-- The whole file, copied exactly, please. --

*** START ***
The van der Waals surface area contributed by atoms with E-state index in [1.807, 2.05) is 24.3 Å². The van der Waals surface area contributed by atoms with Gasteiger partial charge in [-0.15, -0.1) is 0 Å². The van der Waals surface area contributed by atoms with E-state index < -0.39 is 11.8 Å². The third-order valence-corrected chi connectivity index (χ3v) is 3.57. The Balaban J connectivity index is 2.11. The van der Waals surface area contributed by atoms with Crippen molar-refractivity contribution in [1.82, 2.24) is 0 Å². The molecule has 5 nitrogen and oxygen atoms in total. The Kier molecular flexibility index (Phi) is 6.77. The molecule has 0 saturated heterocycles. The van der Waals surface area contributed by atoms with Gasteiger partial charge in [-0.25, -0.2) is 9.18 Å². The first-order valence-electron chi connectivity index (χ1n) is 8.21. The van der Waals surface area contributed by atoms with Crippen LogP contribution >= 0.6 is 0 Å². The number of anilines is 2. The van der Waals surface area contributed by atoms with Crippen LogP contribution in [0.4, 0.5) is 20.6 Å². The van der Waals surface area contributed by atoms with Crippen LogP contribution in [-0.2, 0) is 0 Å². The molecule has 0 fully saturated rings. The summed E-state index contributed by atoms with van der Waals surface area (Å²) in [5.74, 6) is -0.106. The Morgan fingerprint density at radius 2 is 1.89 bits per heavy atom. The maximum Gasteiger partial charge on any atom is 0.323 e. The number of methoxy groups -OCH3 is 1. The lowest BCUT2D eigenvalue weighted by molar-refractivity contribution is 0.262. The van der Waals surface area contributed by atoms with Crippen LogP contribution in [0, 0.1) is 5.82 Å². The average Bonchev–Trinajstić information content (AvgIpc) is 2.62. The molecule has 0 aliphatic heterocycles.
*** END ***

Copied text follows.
The van der Waals surface area contributed by atoms with E-state index in [1.807, 2.05) is 24.3 Å². The van der Waals surface area contributed by atoms with Gasteiger partial charge in [-0.15, -0.1) is 0 Å². The van der Waals surface area contributed by atoms with E-state index < -0.39 is 11.8 Å². The third-order valence-corrected chi connectivity index (χ3v) is 3.57. The Balaban J connectivity index is 2.11. The van der Waals surface area contributed by atoms with Crippen molar-refractivity contribution in [1.82, 2.24) is 0 Å². The molecule has 5 nitrogen and oxygen atoms in total. The Kier molecular flexibility index (Phi) is 6.77. The molecule has 0 saturated heterocycles. The van der Waals surface area contributed by atoms with Gasteiger partial charge in [-0.25, -0.2) is 9.18 Å². The first-order valence-electron chi connectivity index (χ1n) is 8.21. The van der Waals surface area contributed by atoms with Crippen LogP contribution >= 0.6 is 0 Å². The number of anilines is 2. The van der Waals surface area contributed by atoms with Crippen LogP contribution in [0.4, 0.5) is 20.6 Å². The van der Waals surface area contributed by atoms with Crippen LogP contribution in [-0.2, 0) is 0 Å². The molecule has 0 fully saturated rings. The summed E-state index contributed by atoms with van der Waals surface area (Å²) in [5.74, 6) is -0.106. The Morgan fingerprint density at radius 2 is 1.89 bits per heavy atom. The maximum Gasteiger partial charge on any atom is 0.323 e. The number of methoxy groups -OCH3 is 1. The lowest BCUT2D eigenvalue weighted by molar-refractivity contribution is 0.262. The van der Waals surface area contributed by atoms with Crippen LogP contribution in [0, 0.1) is 5.82 Å². The average Bonchev–Trinajstić information content (AvgIpc) is 2.62. The molecule has 0 aliphatic heterocycles.